The evidence of statutory meaning does not end there. We reaffirmed the phase’s jurisdictional nature in the decades following the FTCA’s enactment. In Soriano v. United States, 352 U. S. 270 (1957), we rejected a request to allow equitable tolling under the Tucker Act. Confirming the connection between the Tucker Act and the FTCA, we noted that “statutes permitting suits for tax refunds, tort actions, alien property litigation, patent cases, and other claims against the Government would be affected” if the Court allowed equitable tolling under the Tucker Act. Id., at 275 (emphasis added). And in Kubrick, 444 U. S., at 117-118, we cited Soriano‘s warning while emphasizing that the FTCA’s time limits are a condition of the Act’s waiver of sovereign immunity.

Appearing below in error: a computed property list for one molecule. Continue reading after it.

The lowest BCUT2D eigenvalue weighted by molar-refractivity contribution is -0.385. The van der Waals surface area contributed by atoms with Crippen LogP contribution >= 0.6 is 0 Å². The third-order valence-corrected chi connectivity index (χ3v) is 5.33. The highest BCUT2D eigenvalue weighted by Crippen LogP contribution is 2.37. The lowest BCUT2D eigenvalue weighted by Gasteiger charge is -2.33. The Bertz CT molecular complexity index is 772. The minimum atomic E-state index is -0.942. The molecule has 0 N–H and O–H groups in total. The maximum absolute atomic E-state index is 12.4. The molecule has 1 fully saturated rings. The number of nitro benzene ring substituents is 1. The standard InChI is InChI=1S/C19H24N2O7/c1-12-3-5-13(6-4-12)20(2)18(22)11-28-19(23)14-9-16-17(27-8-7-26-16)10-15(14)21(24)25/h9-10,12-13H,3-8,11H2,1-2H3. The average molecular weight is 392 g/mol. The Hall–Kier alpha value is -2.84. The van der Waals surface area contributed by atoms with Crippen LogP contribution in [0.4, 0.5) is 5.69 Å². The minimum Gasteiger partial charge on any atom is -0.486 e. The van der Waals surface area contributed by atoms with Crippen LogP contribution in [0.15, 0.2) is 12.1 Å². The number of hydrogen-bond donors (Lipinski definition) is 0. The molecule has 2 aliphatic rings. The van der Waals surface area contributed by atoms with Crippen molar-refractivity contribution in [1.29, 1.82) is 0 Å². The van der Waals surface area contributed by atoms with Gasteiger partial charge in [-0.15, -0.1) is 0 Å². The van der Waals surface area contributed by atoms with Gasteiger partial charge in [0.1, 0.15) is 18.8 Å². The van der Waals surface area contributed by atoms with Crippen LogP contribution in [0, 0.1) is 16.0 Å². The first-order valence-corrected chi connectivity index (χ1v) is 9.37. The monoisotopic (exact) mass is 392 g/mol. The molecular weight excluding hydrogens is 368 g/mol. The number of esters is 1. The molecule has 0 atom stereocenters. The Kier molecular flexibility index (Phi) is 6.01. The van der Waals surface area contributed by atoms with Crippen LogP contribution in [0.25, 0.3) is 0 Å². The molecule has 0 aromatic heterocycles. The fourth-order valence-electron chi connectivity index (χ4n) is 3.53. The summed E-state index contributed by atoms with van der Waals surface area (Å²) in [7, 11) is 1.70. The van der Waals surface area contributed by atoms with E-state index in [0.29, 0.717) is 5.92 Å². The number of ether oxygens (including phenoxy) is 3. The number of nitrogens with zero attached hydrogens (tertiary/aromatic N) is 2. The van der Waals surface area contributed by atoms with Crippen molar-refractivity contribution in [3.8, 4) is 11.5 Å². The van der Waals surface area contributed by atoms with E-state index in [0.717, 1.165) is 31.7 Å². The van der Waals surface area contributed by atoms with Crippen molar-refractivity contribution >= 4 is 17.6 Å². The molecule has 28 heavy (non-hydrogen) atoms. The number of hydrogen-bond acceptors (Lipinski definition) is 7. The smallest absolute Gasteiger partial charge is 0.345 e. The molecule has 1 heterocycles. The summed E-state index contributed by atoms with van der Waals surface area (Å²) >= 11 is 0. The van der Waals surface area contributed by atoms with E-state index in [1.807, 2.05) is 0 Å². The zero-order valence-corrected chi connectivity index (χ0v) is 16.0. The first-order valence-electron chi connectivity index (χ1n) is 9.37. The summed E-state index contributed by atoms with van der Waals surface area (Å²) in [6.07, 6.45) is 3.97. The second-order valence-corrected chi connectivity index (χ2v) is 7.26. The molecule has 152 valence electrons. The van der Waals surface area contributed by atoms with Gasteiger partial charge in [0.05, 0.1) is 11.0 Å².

The lower courts also quickly recognized the statutes’ common heritage and enforced §2401(b) as a jurisdictional requirement. In Anderegg v. United States, 171 F. 2d 127, 128 (1948) (per curiam), the Fourth Circuit cited Finn and Munro while holding that the FTCA’s filing deadline is a jurisdictional limit that the Government cannot waive. The Fifth Circuit, in Simon v. United States, 244 F. 2d 703, 705, n. 4 (1957), held that the FTCA’s deadline is a jurisdictional condition on the Act’s waiver of sovereign immunity and cited Carpenter v. United States, 56 F. 2d 828, 829 (CA2 1932), a Tucker Act case, to support its holding. And in Humphreys v. United States, 272 F. 2d 411 (1959), the Ninth Circuit similarly relied on Tucker Act precedents to hold that “the District Court has no jurisdiction over [an untimely FTCA] action,” because no waiver of sovereign immunity exists once the filing deadline “has run.” Id., at 412 (citing Edwards v. United States, 163 F. 2d 268, 269 (CA9 1947), in turn citing Finn and Munro). When Congress amended the FTCA in 1966, it readopted the “forever barred” language against the backdrop of Soriano and the lower courts’ interpretation of the phrase. We must therefore assume that Congress meant to keep the universally recognized meaning of those words. See, e.g., General Dynamics Land Systems, Inc. v. Cline, 540 U. S. 581, 593-594 (2004).